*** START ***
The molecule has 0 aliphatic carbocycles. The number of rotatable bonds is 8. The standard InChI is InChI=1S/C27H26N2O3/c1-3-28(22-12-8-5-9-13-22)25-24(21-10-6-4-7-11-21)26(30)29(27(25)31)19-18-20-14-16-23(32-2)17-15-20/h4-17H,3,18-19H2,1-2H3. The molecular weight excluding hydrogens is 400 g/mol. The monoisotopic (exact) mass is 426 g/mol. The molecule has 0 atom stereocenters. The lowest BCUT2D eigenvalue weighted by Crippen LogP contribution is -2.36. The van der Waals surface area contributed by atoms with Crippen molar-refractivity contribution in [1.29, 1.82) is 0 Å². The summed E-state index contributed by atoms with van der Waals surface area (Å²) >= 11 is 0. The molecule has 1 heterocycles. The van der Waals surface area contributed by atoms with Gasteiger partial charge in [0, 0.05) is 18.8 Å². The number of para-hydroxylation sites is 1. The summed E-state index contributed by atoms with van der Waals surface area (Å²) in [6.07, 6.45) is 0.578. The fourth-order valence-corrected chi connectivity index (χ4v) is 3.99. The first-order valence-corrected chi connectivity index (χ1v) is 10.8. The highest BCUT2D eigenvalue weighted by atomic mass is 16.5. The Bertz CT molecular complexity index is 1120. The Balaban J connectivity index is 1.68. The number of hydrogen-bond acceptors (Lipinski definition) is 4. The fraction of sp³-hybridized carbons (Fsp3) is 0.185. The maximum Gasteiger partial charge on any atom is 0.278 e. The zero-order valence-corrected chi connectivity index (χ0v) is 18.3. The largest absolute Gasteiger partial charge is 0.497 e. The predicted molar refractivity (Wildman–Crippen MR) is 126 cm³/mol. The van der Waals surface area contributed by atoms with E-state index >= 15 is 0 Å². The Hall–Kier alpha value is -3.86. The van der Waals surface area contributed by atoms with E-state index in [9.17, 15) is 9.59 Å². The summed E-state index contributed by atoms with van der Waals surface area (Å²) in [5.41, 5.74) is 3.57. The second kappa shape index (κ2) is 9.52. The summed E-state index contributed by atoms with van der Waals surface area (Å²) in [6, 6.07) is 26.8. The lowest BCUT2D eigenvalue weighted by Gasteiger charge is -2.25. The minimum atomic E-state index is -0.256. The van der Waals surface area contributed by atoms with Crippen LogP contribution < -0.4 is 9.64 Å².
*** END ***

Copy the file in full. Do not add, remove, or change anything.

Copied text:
The molecule has 0 aliphatic carbocycles. The number of rotatable bonds is 8. The standard InChI is InChI=1S/C27H26N2O3/c1-3-28(22-12-8-5-9-13-22)25-24(21-10-6-4-7-11-21)26(30)29(27(25)31)19-18-20-14-16-23(32-2)17-15-20/h4-17H,3,18-19H2,1-2H3. The molecular weight excluding hydrogens is 400 g/mol. The monoisotopic (exact) mass is 426 g/mol. The molecule has 0 atom stereocenters. The lowest BCUT2D eigenvalue weighted by Crippen LogP contribution is -2.36. The van der Waals surface area contributed by atoms with Crippen molar-refractivity contribution in [1.29, 1.82) is 0 Å². The summed E-state index contributed by atoms with van der Waals surface area (Å²) >= 11 is 0. The molecule has 1 heterocycles. The van der Waals surface area contributed by atoms with Gasteiger partial charge in [0, 0.05) is 18.8 Å². The number of para-hydroxylation sites is 1. The summed E-state index contributed by atoms with van der Waals surface area (Å²) in [6.07, 6.45) is 0.578. The fourth-order valence-corrected chi connectivity index (χ4v) is 3.99. The first-order valence-corrected chi connectivity index (χ1v) is 10.8. The highest BCUT2D eigenvalue weighted by atomic mass is 16.5. The Bertz CT molecular complexity index is 1120. The Balaban J connectivity index is 1.68. The number of hydrogen-bond acceptors (Lipinski definition) is 4. The fraction of sp³-hybridized carbons (Fsp3) is 0.185. The maximum Gasteiger partial charge on any atom is 0.278 e. The zero-order valence-corrected chi connectivity index (χ0v) is 18.3. The largest absolute Gasteiger partial charge is 0.497 e. The predicted molar refractivity (Wildman–Crippen MR) is 126 cm³/mol. The van der Waals surface area contributed by atoms with E-state index >= 15 is 0 Å². The Hall–Kier alpha value is -3.86. The van der Waals surface area contributed by atoms with E-state index in [9.17, 15) is 9.59 Å². The summed E-state index contributed by atoms with van der Waals surface area (Å²) in [5.41, 5.74) is 3.57. The second kappa shape index (κ2) is 9.52. The summed E-state index contributed by atoms with van der Waals surface area (Å²) in [6, 6.07) is 26.8. The lowest BCUT2D eigenvalue weighted by Gasteiger charge is -2.25. The minimum atomic E-state index is -0.256. The van der Waals surface area contributed by atoms with Crippen LogP contribution < -0.4 is 9.64 Å².